Jump to content

Women and Heart Disease

women and heart diseaseThe term heart disease refers to several types of heart conditions, including coronary artery disease and heart attack.

 

Although heart disease is sometimes thought of as a man's disease, almost as many women as men die each year of heart disease in the United States.

 

 

How does heart disease affect women?

 

Despite increases in awareness over the past decades, only about half (56%) of women recognize that heart disease in their number one killer.

 

Learn more facts about women and heart disease:

  • Heart disease is the leading cause of death for women in the United States, killing 299,578 women in 2017 - or about one in ever five female deaths.
  • Heart disease is the leading cause of death for African American and white women in the United States. Among Native Americans and Alaska Native women, heart disease and cancer cause roughly the same number of deaths each year. For Hispanic and Asian or Pacific Islander women, heart disease is second only to cancer as a cause of death.
  • About one in 16 women age 20 and older (6.2%) have coronary heart disease, the most common type of heart disease:
    • About one in 16 white women (6.1%), black women (6.5%), and Hispanic women (6%)
    • About one in 30 Asian women (3.2%)

 


What are the symptoms of heart disease?

 

Although some women have no symptoms, others may have:

  • Angina (dull and heavy or sharp chest pain or discomfort)
  • Pain in the neck, jaw, or throat
  • Pain in the upper abdomen or back

 

These symptoms may happen when you are resting or when you are doing regular daily activities. Women also may have other symptoms, including:

  • Nausea
  • Vomiting
  • Fatigue

 

Sometimes heart disease may be "silent" and not diagnosed until you have other symptoms of emergencies, including:

  • Heart attack: Chest pain or discomfort, upper back or neck pain, indigestion, heartburn, nausea or vomiting, extreme fatigue, upper body discomfort, dizziness, and shortness of breath
  • Arrhythmia: Fluttering feelings in the chest (palpitations)
  • Heart failure: Shortness of breath, fatigue, or swelling of the feet, ankles, abdomen, or neck veins

 

If you have any of these symptoms, call 9-1-1 right away.

 

 

What are the risk factors for heart disease?

 

High blood pressure, high LDL (low-density lipoprotein) cholesterol, and smoking are key risk factors for heart disease. About half of all people in the United States (47%) have at least one of these three risk factors.

 

Several other medical conditions and lifestyle choices can also put people at a higher risk for heart disease, including:

  • Diabetes
  • Having overweight or obesity
  • Eating an unhealthy diet
  • Physical inactivity
  • Drinking too much alcohol

 

 

How can I reduce my risk of heart disease?

 

To lower your chances of getting heart disease, it's important to do the following:

  • Know your blood pressure. Having uncontrolled blood pressure can lead to heart disease. High blood pressure has no symptoms, so it's important to have your blood pressure checked regularly.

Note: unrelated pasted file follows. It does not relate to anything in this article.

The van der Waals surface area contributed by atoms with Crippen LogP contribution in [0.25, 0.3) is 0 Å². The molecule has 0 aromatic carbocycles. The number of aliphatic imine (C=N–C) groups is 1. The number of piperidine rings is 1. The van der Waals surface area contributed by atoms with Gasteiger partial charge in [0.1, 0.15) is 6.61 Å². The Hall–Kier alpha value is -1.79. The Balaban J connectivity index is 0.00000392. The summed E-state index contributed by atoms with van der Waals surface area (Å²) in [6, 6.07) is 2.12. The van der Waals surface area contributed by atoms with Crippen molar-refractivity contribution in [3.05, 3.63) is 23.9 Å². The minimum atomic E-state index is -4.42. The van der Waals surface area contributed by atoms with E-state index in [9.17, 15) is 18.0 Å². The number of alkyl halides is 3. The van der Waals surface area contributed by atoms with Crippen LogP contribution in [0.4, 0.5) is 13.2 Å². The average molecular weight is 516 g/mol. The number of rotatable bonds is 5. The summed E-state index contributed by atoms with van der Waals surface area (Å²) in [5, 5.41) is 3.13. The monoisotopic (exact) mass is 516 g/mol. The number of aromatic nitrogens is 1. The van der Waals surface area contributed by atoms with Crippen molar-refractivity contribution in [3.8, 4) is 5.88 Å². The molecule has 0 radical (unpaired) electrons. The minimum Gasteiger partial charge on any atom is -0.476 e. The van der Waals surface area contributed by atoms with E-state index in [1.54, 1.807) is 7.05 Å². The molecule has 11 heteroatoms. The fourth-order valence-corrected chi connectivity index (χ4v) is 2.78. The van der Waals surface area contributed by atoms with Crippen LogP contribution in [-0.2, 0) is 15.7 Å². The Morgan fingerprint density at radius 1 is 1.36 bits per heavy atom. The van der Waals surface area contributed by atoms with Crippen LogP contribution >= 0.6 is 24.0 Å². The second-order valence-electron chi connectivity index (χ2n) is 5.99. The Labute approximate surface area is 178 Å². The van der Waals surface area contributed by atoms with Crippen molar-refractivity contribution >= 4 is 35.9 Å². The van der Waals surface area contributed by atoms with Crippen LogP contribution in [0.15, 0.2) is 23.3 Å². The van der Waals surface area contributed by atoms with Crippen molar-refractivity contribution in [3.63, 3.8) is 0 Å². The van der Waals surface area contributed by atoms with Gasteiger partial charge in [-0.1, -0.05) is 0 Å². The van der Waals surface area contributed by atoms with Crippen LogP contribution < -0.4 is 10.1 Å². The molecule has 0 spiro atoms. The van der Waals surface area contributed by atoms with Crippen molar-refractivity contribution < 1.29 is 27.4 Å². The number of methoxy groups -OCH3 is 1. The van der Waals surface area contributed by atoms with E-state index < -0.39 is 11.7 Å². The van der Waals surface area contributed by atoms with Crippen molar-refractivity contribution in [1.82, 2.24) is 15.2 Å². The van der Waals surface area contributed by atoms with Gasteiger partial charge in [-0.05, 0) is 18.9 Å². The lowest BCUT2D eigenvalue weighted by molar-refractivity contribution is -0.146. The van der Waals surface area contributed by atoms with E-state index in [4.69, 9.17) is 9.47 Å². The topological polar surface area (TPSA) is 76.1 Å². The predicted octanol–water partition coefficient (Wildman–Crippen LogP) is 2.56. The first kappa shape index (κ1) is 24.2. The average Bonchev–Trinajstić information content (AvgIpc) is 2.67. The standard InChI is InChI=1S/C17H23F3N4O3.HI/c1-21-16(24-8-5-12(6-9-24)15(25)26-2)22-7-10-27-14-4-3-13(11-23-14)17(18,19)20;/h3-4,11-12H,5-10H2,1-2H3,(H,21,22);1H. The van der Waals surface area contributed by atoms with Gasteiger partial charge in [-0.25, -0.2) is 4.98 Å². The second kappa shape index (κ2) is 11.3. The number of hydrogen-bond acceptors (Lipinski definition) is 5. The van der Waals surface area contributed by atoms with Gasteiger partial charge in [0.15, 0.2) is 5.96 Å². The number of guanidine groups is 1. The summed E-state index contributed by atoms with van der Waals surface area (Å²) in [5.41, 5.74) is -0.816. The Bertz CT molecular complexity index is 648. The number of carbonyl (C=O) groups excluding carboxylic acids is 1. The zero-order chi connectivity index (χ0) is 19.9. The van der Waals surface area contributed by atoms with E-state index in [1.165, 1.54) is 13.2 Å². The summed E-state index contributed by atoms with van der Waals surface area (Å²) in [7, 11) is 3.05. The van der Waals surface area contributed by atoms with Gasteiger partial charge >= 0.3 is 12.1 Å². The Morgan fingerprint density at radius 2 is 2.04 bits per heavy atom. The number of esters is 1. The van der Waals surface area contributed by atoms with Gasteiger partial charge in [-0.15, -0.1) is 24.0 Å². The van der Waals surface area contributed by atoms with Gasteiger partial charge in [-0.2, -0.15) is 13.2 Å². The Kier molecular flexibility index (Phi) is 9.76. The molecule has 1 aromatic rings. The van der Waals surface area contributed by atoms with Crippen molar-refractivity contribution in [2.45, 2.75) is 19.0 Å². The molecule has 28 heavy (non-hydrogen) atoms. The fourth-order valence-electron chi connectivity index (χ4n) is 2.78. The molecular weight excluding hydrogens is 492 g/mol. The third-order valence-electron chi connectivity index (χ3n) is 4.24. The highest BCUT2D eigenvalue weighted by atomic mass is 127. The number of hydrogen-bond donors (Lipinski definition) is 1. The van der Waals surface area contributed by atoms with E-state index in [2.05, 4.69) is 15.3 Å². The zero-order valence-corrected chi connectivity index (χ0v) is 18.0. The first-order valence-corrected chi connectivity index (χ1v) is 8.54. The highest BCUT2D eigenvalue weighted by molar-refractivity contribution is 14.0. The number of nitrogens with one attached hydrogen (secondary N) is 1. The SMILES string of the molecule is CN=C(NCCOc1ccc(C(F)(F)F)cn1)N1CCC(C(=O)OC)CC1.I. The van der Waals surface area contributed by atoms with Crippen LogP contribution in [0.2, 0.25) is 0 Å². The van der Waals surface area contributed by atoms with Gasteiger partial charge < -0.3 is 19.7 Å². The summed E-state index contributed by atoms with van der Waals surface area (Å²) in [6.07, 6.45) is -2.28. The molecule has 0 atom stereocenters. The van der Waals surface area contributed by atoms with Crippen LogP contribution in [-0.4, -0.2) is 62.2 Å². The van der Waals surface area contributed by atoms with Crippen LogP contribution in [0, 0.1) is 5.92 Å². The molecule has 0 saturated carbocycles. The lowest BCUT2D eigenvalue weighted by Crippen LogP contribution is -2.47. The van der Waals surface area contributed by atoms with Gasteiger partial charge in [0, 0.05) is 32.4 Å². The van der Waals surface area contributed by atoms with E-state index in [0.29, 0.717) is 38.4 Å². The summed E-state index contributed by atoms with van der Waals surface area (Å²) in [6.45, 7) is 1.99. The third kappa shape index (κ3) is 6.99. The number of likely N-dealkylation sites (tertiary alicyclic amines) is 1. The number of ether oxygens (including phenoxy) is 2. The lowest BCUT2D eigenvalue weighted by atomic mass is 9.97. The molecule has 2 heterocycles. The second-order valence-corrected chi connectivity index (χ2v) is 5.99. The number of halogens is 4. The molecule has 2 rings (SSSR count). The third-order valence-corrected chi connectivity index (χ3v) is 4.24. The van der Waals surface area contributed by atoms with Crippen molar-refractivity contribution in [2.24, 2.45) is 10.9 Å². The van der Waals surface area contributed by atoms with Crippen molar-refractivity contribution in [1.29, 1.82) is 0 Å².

• Talk to your doctor or heart care team about whether you should be tested for diabetes. Having uncontrolled diabetes raises your risk of heart disease.
  • Quit smoking. If you don't smoke, don't start. If you do smoke, learn ways to quit.
  • Discuss checking your blood cholesterol and triglycerides with your doctor.
  • Make healthy food choices. Having overweight or obesity raises your risk of heart disease.
  • Limit how much alcohol you drink to one drink a day.
  • Manage stress levels by finding healthy ways to cope with stress.

 

 

More information

 

 

For more information on women and heart disease, visit the following websites:

 

References

  1. Mosca L, Hammond G, Mochari-Greenberger H, Towfighi A, Albert MA, American Heart Association Cardiovascular Disease and Stroke in Women and Special Populations Committee of the Council on Clinical Cardiology, Council on Epidemiology and Prevention, Council on Cardiovascular Nursing, Council on High Blood Pressure Research, and Council on Nutrition, Physical Activity and Metabolism. Fifteen-year trends in awareness of heart disease in women: Results of a 2012 American Heart Association national survey. Circulation. 2013;127(11):1254–63, e1–29.
  2. Centers for Disease Control and Prevention, National Center for Health Statistics. Underlying Cause of Death 1999-2017 on CDC WONDER Online Database, released December 2018. Data are from the Multiple Cause of Death Files, 1999-2017, as compiled from data provided by the 57 vital statistics jurisdictions through the Vital Statistics Cooperative Program. Accessed on Feb. 18, 2019.
  3. Heron M. Deaths: Leading causes for 2016. National Vital Statistics Reports. 2018;67(6).
  4. Benjamin EJ, Muntner P, Alonso A, Bittencourt MS, Callaway CW, Carson AP, et al. Heart disease and stroke statistics—2019 update: a report from the American Heart Association. Circulation. 2019;139:e1–e473.
  5. NHLBI. Heart Disease in Women. Accessed October 2, 2018.
  6. Fryar CD, Chen T, Li X. Prevalence of uncontrolled risk factors for cardiovascular disease: United States, 1999–2010. NCHS data brief, no 103. Hyattsville, MD: National Center for Health Statistics; 2012.
  7. HHS, OWH. Heart disease prevention. 2015. Accessed October 2, 2018.
  8. HHS, OWH. Diabetes. Accessed October 2, 2018.


Sources

National Center for Chronic Disease Prevention and Health Promotion , Division for Heart Disease and Stroke Prevention


Content last updated January 31, 2020

Read More Articles About Diseases and Disorders